Turkey’s government has long been under fire for reorganizing the judiciary to bring it under its firm control. In what is seen as a major milestone to that effect, the Supreme Board of Judges and Prosecutors (HSYK), the body overseeing judicial appointments and disciplinary measures, issued a decree June 5 reassigning some 3,750 judges and prosecutors across the country. The massive reshuffle suggests that the notion of a judiciary “working in harmony with the executive,” promoted by the HSYK deputy head, Mehmet Yilmaz, is being duly put into action. The decree contains a number of reassignments whereby judges and prosecutors whose rulings have pleased the government were promoted, while those who irked it were downgraded.
The judiciary has long been the subject of major shuffles by the Justice and Development Party (AKP), the most significant of which was a constitutional amendment approved in a September 2010 referendum. The amendment, presented as a major reform strengthening democracy and the rule of law, modified the composition of the HSYK and the Constitutional Court and the way their members are elected. Then-Prime Minister Recep Tayyip Erdogan and government spokesmen claimed the judiciary had finally become independent and impartial. Ensuing elections to the HSYK were greeted with similar messaging. The narrative abruptly changed, however, in December 2013, when a large-scale corruption investigation implicating ministers, crony businessmen and members of Erdogan’s family rattled Ankara.
The AKP claimed the investigation was an attempted coup led by police and judicial officials loyal to its hitherto ally, the Gulen movement, and embarked on a massive purge in the security sector and judiciary. From the government's position, the HSYK was no longer independent and impartial and had to be reshaped immediately. In early 2014, it passed legislation that paved the way for fresh board elections, which were won by candidates backed by the Justice Ministry. It was during this election process that Yilmaz, one of the pro-government candidates at the time, made the memorable statement about the HSYK “working in harmony with the executive.”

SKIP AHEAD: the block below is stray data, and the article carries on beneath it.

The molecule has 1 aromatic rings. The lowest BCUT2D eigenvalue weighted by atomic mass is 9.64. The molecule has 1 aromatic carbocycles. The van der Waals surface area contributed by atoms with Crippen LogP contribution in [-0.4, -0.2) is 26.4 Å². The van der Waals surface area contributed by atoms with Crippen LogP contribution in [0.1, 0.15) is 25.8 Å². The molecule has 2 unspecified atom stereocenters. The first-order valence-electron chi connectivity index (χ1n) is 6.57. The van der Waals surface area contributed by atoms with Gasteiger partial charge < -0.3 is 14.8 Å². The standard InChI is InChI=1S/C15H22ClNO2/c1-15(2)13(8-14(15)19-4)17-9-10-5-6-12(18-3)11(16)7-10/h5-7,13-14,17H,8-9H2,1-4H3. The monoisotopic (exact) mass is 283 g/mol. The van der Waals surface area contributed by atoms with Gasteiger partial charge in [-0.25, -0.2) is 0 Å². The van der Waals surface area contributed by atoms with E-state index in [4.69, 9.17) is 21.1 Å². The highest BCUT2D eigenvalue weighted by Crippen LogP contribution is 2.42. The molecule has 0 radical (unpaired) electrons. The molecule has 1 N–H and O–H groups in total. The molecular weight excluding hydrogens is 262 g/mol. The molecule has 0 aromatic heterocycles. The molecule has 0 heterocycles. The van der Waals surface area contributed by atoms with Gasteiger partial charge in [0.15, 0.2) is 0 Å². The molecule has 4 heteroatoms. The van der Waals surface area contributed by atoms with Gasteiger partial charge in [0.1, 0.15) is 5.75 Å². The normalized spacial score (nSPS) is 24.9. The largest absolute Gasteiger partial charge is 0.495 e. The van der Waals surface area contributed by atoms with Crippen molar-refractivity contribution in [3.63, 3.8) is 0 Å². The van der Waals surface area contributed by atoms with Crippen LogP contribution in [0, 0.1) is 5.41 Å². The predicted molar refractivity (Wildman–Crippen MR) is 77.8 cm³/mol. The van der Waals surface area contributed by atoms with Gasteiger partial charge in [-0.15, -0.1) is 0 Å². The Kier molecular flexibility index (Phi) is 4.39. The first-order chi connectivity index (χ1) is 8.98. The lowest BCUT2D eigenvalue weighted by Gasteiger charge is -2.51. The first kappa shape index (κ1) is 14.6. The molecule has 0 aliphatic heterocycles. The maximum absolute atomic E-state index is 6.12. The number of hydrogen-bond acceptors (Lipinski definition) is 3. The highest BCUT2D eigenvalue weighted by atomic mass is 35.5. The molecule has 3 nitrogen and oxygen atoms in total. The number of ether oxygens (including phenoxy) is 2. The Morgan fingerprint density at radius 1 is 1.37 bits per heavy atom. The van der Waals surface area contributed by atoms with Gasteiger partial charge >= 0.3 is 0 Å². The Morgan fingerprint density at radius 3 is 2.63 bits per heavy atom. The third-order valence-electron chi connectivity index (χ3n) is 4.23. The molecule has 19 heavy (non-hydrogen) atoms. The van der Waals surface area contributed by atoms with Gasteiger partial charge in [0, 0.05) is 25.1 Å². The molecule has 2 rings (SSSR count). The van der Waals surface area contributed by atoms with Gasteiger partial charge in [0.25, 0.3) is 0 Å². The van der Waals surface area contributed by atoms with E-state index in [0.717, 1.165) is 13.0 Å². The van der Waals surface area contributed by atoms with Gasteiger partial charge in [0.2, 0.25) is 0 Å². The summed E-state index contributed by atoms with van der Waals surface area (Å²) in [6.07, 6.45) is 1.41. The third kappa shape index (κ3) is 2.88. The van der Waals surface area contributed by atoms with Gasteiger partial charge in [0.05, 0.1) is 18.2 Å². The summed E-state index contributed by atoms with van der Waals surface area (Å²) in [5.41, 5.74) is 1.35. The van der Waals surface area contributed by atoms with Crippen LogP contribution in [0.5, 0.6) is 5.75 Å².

Under the same legislation, the government also changed the HSYK’s administrative staff. The Constitutional Court would soon scrap the law, but the ruling was not retroactive in regard to recent appointments, so the HSYK’s administrative staff was also brought “in harmony” with the government.
One of the first acts of the new HSYK was to create the so-called criminal judgeships of peace, which amount to a closed circuit of courts dealing with arrest warrants during investigations and appeals against warrants issued. In other words, the recourse of appeal to a higher court was blocked. The arrangement, which sparked much controversy, was to be dwarfed by developments that followed.
Erdogan routinely blasted judges who made rulings not to his liking and publicly defied courts that blocked government measures or projects. Following his election as president in August 2014, he flouted constitutional provisions that require the head of state to be an impartial and largely ceremonial figure. Acting as a de facto executive president, he has declared Turkey’s parliamentary system shelved. The trampling of the constitution has become so blatant that senior AKP lawmaker Galip Ensarioglu did not hesitate to declare on television, “The executive, the legislature and the judiciary are all ours.” Most recently, Prime Minister Binali Yildirim said that "no matter what the constitution says," Erdogan is the president with “de facto political responsibilities.”